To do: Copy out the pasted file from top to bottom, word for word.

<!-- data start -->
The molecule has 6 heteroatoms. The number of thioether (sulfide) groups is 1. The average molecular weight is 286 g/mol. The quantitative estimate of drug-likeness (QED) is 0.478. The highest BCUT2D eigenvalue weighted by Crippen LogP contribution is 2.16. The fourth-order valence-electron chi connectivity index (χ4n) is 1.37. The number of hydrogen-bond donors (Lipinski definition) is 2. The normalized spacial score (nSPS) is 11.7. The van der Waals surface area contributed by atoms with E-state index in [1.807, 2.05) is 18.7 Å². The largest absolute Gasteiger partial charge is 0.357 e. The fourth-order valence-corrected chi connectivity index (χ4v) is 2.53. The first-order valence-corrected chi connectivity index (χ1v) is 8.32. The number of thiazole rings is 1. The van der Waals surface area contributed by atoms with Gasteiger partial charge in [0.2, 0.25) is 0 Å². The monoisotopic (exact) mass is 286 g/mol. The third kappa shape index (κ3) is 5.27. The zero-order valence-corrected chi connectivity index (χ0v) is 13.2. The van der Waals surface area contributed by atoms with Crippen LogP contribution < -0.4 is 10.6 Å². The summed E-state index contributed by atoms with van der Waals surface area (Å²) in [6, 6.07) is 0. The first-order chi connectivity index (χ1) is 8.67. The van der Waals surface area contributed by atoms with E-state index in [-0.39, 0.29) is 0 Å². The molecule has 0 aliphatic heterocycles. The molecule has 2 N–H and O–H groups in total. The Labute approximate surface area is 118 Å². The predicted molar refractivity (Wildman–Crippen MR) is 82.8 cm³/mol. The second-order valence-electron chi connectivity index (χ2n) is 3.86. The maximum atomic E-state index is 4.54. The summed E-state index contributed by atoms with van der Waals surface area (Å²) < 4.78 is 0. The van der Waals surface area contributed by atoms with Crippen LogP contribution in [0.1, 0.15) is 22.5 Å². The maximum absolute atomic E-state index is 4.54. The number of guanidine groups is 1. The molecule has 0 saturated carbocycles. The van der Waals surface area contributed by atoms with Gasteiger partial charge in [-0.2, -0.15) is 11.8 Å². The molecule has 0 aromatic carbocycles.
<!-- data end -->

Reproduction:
The molecule has 6 heteroatoms. The number of thioether (sulfide) groups is 1. The average molecular weight is 286 g/mol. The quantitative estimate of drug-likeness (QED) is 0.478. The highest BCUT2D eigenvalue weighted by Crippen LogP contribution is 2.16. The fourth-order valence-electron chi connectivity index (χ4n) is 1.37. The number of hydrogen-bond donors (Lipinski definition) is 2. The normalized spacial score (nSPS) is 11.7. The van der Waals surface area contributed by atoms with E-state index in [1.807, 2.05) is 18.7 Å². The largest absolute Gasteiger partial charge is 0.357 e. The fourth-order valence-corrected chi connectivity index (χ4v) is 2.53. The first-order valence-corrected chi connectivity index (χ1v) is 8.32. The number of thiazole rings is 1. The van der Waals surface area contributed by atoms with Gasteiger partial charge in [0.2, 0.25) is 0 Å². The monoisotopic (exact) mass is 286 g/mol. The third kappa shape index (κ3) is 5.27. The zero-order valence-corrected chi connectivity index (χ0v) is 13.2. The van der Waals surface area contributed by atoms with Crippen LogP contribution < -0.4 is 10.6 Å². The summed E-state index contributed by atoms with van der Waals surface area (Å²) in [6, 6.07) is 0. The first-order chi connectivity index (χ1) is 8.67. The van der Waals surface area contributed by atoms with E-state index in [-0.39, 0.29) is 0 Å². The molecule has 0 aliphatic heterocycles. The molecule has 2 N–H and O–H groups in total. The Labute approximate surface area is 118 Å². The predicted molar refractivity (Wildman–Crippen MR) is 82.8 cm³/mol. The second-order valence-electron chi connectivity index (χ2n) is 3.86. The maximum atomic E-state index is 4.54. The summed E-state index contributed by atoms with van der Waals surface area (Å²) < 4.78 is 0. The van der Waals surface area contributed by atoms with Crippen LogP contribution in [0.1, 0.15) is 22.5 Å². The maximum absolute atomic E-state index is 4.54. The number of guanidine groups is 1. The molecule has 0 saturated carbocycles. The van der Waals surface area contributed by atoms with Gasteiger partial charge in [-0.2, -0.15) is 11.8 Å². The molecule has 0 aromatic carbocycles.